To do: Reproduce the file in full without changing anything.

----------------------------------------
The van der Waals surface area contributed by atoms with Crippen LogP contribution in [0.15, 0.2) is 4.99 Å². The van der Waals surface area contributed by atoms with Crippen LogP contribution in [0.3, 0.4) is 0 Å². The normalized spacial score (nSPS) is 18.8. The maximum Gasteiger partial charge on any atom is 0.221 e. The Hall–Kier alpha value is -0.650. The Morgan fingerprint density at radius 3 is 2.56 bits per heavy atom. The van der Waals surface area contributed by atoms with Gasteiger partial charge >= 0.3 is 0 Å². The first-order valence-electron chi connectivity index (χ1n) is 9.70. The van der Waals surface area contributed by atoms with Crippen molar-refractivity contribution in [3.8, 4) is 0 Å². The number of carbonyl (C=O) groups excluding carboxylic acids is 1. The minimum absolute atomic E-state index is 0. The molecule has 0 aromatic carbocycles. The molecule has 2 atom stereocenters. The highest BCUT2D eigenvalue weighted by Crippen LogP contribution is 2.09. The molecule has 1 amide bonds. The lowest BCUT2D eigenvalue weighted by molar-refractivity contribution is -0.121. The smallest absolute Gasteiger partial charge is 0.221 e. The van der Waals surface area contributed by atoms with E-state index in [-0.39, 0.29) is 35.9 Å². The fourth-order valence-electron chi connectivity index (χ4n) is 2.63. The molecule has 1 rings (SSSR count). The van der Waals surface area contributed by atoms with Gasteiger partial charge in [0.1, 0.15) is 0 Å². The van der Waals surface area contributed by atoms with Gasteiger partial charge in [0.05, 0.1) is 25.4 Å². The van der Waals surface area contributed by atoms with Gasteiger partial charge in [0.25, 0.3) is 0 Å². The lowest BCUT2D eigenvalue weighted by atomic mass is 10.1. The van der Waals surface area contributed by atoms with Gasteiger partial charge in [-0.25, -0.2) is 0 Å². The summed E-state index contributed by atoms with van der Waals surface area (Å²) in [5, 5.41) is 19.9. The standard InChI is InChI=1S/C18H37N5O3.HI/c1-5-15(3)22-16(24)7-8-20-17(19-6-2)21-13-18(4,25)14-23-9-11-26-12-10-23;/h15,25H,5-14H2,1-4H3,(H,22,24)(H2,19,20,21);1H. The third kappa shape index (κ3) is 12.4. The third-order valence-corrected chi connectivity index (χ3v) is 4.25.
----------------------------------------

The van der Waals surface area contributed by atoms with Crippen LogP contribution in [0.15, 0.2) is 4.99 Å². The van der Waals surface area contributed by atoms with Crippen LogP contribution in [0.3, 0.4) is 0 Å². The normalized spacial score (nSPS) is 18.8. The maximum Gasteiger partial charge on any atom is 0.221 e. The Hall–Kier alpha value is -0.650. The Morgan fingerprint density at radius 3 is 2.56 bits per heavy atom. The van der Waals surface area contributed by atoms with Gasteiger partial charge >= 0.3 is 0 Å². The first-order valence-electron chi connectivity index (χ1n) is 9.70. The van der Waals surface area contributed by atoms with Crippen molar-refractivity contribution in [3.8, 4) is 0 Å². The number of carbonyl (C=O) groups excluding carboxylic acids is 1. The minimum absolute atomic E-state index is 0. The molecule has 0 aromatic carbocycles. The molecule has 2 atom stereocenters. The highest BCUT2D eigenvalue weighted by Crippen LogP contribution is 2.09. The molecule has 1 amide bonds. The lowest BCUT2D eigenvalue weighted by molar-refractivity contribution is -0.121. The smallest absolute Gasteiger partial charge is 0.221 e. The van der Waals surface area contributed by atoms with E-state index in [-0.39, 0.29) is 35.9 Å². The fourth-order valence-electron chi connectivity index (χ4n) is 2.63. The molecule has 1 rings (SSSR count). The van der Waals surface area contributed by atoms with Gasteiger partial charge in [0.1, 0.15) is 0 Å². The van der Waals surface area contributed by atoms with Gasteiger partial charge in [0.05, 0.1) is 25.4 Å². The van der Waals surface area contributed by atoms with Gasteiger partial charge in [0.25, 0.3) is 0 Å². The lowest BCUT2D eigenvalue weighted by atomic mass is 10.1. The van der Waals surface area contributed by atoms with Gasteiger partial charge in [-0.25, -0.2) is 0 Å². The summed E-state index contributed by atoms with van der Waals surface area (Å²) in [5, 5.41) is 19.9. The standard InChI is InChI=1S/C18H37N5O3.HI/c1-5-15(3)22-16(24)7-8-20-17(19-6-2)21-13-18(4,25)14-23-9-11-26-12-10-23;/h15,25H,5-14H2,1-4H3,(H,22,24)(H2,19,20,21);1H. The third kappa shape index (κ3) is 12.4. The third-order valence-corrected chi connectivity index (χ3v) is 4.25.